by Carly Dannenmueller


Today marks Queen Elizabeth II as the longest reigning British Monarch in history. It is well-known that one of her favorite pleasures in life is her horses. The queen’s love of horses goes back to her third birthday, when her grandfather George V gave her a Shetland pony named Peggy. She has proclaimed that she is happiest when she is riding on the back of a horse, and reads the Racing Post magazine every morning over breakfast. She is also an expert in thoroughbred breeding and blood lines.

11036335_437767136411057_5340019586384221116_nThe Queen has embarked on several voyages to the Bluegrass state, taking place in 1984, 1986, 1989, 1991, and 2007, all of which she has enjoyed immensely. In October of 1984, the Queen made a private six-day visit to Kentucky horse country to tour some of the state’s most prestigious stud farms. During her visit, she stayed at the reputable Lane’s End Farm on the outskirts of Lexington in Versailles, Kentucky. Queen Elizabeth II has been known to keep many of her horses at this very farm. Her trip to the Keeneland races prompted the inaugural Queen Elizabeth II Challenge Cup race, with a purse of $500,000. In May of 1991, Queen Elizabeth II visited ten different Lexington thoroughbred farms in order to negotiate breeding arrangements for her several broodmares living in Kentucky. These farms are indeed fit for a queen.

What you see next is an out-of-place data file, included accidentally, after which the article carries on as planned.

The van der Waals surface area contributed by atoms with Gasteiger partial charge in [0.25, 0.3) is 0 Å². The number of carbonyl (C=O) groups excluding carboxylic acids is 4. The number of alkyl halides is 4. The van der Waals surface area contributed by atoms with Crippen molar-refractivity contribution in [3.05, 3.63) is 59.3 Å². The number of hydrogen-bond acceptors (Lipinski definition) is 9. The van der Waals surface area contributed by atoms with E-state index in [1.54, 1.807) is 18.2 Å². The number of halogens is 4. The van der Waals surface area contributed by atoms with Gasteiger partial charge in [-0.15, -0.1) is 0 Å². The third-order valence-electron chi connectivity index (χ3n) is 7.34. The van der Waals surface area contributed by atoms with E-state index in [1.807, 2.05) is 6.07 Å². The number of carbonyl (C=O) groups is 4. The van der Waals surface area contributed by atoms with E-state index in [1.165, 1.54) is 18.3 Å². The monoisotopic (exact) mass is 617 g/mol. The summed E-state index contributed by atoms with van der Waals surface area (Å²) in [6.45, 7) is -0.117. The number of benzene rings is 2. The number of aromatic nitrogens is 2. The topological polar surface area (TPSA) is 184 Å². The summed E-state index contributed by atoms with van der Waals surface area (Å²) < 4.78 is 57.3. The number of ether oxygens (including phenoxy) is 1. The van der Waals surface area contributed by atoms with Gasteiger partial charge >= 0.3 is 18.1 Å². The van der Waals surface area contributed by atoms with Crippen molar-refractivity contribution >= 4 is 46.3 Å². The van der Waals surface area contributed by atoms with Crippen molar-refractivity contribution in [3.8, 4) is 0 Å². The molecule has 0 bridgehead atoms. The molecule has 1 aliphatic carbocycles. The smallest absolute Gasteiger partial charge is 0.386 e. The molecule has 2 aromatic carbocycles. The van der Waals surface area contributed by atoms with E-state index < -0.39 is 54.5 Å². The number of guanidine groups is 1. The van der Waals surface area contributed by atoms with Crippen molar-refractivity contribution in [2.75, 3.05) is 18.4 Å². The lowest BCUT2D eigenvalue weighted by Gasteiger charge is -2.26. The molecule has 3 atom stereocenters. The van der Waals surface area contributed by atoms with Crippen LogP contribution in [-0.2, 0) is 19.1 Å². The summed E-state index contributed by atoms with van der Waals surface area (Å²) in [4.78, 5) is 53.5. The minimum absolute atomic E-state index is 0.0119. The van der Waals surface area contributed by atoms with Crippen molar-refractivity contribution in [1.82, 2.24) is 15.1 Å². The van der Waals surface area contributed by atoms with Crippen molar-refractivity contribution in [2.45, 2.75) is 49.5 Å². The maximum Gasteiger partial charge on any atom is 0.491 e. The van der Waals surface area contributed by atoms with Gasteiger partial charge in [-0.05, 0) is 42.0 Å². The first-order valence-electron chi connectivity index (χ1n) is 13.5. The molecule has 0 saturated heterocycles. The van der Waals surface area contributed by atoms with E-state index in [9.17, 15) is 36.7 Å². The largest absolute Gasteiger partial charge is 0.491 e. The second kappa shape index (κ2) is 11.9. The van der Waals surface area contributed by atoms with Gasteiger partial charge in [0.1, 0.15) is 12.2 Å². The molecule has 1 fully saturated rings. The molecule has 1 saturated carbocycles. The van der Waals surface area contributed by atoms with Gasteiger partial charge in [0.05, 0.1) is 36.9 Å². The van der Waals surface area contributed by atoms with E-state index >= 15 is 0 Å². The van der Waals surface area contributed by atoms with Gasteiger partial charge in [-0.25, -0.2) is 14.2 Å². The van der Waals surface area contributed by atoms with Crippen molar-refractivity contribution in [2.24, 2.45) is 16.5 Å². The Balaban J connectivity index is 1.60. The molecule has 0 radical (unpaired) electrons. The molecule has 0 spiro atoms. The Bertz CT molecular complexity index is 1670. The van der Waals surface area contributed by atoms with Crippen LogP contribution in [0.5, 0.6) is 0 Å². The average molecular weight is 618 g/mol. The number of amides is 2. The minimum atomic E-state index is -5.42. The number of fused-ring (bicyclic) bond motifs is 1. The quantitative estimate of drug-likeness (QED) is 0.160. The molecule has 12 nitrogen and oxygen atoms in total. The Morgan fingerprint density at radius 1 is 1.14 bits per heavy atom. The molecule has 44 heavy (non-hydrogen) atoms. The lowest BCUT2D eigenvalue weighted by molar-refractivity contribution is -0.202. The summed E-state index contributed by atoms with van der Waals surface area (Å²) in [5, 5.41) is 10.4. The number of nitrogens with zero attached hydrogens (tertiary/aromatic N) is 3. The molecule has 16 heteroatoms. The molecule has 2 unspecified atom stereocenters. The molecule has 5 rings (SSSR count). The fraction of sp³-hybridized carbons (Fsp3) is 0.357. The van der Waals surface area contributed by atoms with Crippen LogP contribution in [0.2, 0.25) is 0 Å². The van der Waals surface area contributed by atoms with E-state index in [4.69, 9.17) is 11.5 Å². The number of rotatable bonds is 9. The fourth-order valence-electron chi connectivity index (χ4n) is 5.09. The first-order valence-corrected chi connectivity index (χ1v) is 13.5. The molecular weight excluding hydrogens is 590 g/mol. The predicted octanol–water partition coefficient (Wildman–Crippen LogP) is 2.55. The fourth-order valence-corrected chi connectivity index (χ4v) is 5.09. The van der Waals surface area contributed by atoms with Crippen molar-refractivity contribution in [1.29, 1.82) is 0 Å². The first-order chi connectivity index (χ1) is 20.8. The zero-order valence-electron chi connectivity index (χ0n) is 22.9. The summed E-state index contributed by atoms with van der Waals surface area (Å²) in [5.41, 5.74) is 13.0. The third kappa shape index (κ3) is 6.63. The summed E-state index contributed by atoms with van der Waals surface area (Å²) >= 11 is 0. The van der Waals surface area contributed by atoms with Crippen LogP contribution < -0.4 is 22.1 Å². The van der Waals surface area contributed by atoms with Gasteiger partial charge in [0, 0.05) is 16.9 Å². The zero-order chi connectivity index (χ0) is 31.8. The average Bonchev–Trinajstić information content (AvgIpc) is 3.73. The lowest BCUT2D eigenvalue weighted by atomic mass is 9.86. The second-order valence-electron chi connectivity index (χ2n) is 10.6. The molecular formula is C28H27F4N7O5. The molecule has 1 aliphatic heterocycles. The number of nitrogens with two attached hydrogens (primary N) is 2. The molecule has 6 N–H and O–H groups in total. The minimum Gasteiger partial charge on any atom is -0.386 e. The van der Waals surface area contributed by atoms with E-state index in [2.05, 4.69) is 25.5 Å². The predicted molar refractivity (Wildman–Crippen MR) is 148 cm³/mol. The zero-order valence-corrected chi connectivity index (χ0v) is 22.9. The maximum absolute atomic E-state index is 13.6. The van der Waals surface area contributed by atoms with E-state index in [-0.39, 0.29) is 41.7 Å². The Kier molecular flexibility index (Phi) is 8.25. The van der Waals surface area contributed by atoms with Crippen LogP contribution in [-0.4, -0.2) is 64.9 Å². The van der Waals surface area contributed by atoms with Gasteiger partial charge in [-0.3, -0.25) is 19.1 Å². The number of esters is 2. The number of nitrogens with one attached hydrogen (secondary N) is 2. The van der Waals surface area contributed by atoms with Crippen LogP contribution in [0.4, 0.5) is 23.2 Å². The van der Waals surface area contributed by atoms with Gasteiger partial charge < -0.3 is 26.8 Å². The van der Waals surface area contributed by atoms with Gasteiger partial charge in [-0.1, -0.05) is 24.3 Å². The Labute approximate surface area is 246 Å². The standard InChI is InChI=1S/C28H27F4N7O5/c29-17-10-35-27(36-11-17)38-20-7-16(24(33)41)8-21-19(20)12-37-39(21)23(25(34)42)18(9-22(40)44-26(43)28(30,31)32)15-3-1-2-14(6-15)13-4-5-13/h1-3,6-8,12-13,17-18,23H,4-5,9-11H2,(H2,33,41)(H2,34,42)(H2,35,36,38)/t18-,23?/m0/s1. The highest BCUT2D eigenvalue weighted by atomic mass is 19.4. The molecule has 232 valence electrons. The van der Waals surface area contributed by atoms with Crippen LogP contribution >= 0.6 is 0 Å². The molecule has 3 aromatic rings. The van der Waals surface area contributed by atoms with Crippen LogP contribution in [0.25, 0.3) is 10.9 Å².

Although her four prior visits to Kentucky did not include a trip to the annual Kentucky Derby, the Queen finally attended the races in 2007 with her husband, the Duke of Edinborough. Churchill Downs’ course president Steve Sexton said: “Queen Elizabeth is certainly the most prestigious guest we’ve entertained in the modern-day history of the Kentucky Derby.” Queen Elizabeth was photographed smiling and clapping from her perch on the fourth floor Stakes Room’s balcony. Adhering to Derby fashion traditions, the Queen wore a stylish lime green coat and donned a matching hat with a large pink bow. Street Sense was that year’s winner.

During the in-between years of her Kentucky visits, she continues to send her horses to be bred in Lexington, Kentucky, and usually has a representative present at the Keeneland horse auctions held in the fall. The Queen is due for another visit to Kentucky soon. Perhaps the monarch may sample the delicacies of the Bourbon Trail, or even venture west to the National Quilt Museum and climb aboard the Queen of the Mississippi or Delta steamboats.

— Carly Dannenmueller